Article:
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JavaScript and Forms

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Matt Doyle

Matt Doyle
Matt Doyle works for ELATED.com (http://www.elated.com/), who produce a range of great Webmaster resources, including the commercial-quality Website templates available at PageKits.com (http://www.pagekits.com/).
Matt Doyle has written 2 tutorials for JavaScriptSearch.
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The FORM tag is usually used to create forms for sending to CGI scripts or other server-based software, but there's a lot that can be done at the browser end as well - with JavaScript! You can validate the data entered by the user before it's sent to the CGI script (this saves time and bandwidth); you can get the user to talk to your JavaScript program through form fields; or you can even design a menu system using forms and JavaScript. In fact, we're going to show you how to do just that.

A menu using JavaScript and forms
To see this in action, take a look at a page from one of our PageKits, filmstar. In the top left of the window you'll see a drop-down menu. When you pick a page from the menu, it'll take you straight to that page. Cool, huh? Now this is how we did it...

First, we make an array containing the URL's of all the pages in our drop-down menu. An array is just a list of objects - in this case, URL's. To make this easier we write a function to build the array:

function buildArray()
var a = buildArray.arguments;
for (i=0; i<a.length; i++)
this[i] = a[i];
this.length = a.length;

Then we call that function, passing it the URL's we want in the array:

var urls1 = new buildArray("",
"mailto:[email protected]?subject=the site");

We're naming our array urls1, so that if we wanted more than one drop-down menu in the page, we could easily add more (urls2, urls3 etc). This is also catered for in the next function, go, which loads the new pages into the window when the user selects them from the menu:

Go, go, go! Let's see some action...
function go (which, num, win)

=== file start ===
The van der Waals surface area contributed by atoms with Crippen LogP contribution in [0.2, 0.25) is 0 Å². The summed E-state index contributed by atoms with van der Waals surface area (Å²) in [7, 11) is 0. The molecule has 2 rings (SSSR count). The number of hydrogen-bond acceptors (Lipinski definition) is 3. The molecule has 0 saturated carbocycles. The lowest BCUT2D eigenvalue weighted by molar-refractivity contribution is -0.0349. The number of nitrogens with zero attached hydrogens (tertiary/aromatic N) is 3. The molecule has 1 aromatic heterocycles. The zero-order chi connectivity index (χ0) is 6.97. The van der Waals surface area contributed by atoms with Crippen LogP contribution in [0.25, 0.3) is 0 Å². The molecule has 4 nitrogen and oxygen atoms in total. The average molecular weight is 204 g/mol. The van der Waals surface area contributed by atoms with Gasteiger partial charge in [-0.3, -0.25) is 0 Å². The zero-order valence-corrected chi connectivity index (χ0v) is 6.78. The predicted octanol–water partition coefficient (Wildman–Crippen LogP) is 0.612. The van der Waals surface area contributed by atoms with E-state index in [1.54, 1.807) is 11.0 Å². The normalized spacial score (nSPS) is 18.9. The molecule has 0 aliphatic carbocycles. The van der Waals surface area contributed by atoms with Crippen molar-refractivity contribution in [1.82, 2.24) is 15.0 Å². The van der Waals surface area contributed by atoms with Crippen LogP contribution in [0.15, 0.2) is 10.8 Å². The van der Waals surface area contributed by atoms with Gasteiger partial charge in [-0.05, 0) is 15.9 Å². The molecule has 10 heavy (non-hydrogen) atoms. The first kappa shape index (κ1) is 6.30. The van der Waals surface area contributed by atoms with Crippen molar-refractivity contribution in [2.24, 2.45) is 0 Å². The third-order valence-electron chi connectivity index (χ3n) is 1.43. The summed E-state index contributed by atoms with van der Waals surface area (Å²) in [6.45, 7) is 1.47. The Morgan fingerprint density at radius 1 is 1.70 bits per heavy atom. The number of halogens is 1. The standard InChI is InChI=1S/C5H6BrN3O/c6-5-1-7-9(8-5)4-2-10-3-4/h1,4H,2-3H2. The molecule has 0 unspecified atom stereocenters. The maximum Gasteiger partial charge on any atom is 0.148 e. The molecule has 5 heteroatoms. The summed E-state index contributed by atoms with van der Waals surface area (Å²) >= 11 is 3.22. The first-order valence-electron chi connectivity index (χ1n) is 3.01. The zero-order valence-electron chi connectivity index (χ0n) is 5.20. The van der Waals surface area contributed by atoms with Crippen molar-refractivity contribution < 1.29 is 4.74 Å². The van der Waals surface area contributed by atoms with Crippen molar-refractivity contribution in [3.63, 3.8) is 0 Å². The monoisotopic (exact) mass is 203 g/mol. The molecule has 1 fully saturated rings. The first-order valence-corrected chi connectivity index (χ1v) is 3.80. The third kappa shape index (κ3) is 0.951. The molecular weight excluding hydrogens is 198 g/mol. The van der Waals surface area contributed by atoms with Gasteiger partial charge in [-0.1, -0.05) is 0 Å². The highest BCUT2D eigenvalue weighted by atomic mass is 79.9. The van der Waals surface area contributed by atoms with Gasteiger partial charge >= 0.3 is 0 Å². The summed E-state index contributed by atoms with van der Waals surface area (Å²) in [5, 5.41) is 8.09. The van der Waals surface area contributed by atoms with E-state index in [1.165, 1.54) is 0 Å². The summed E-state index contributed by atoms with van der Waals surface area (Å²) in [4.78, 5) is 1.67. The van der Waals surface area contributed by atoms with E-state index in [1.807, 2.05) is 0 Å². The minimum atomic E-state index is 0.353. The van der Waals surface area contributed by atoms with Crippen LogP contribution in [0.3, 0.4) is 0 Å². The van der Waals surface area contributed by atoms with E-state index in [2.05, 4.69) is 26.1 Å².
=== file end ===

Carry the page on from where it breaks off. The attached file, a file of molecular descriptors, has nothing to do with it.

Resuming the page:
n = which.selectedIndex;
if (n != 0)
var url = eval("urls" + num + "[n]")
if (win)
} else
location.href = url;

The go function takes 3 arguments. The first one, which, is the object whose event handler called the function - in this case, the drop down menu. This is passed so that the function knows where to find the menu object! The second argument, num, refers to the array of URL's we mentioned above; in this case there's only one array, urls1, so we'll pass the value 1 to the function. The third argument, win, is a boolean value (either true or false) - true means that a new window should be created for the selected page, while false means that the selected page should be opened in the current window.

Now the function itself should be fairly self-explanatory. The first line, n=which.selectedIndex, gets the value of the selectedIndex property from the object which (our drop down menu) - in other words, n now holds the position of the selected item in the menu (a number between 1 and 7). n is then used to find the URL to display, by looking it up in our urls1 array. Finally the URL is displayed, either in a new window (if win was true) or in the same window.

The HTML bit
The last step is to call the go function from the drop-down menu itself. Here is the HTML for the menu:

<form name="form1">

<select name="menu1" onChange="go(this, 1, false)">
<option>f i l m s t a r
<option>what's new?
<option>m a i l u s


The select tag generates a drop-down menu. As you can see, this tag has an event handler onChange, which is called when the user picks an item from the menu. We use this handler to call our function go with the reference to the drop-down menu object (this), the URL array we're using (there's only one, so 1) and whether we want the links to open in a new window (false, or no)

That's all there is to it! You can take the above code and change the menu text and URL's to make menus for your own sites. It's a great way to make a menu if screen real-estate is at a premium. Plus it teaches you a bit about using JavaScript with forms!

The End
That's the end of this tutorial. We hope you found it useful. If you're still stuck and would like further help, check out our online Help Forums, where you can get assistance from members of Elated and other webmasters.

If you would like to offer us feedback on this or any of the tutorials, please email us. Have fun!

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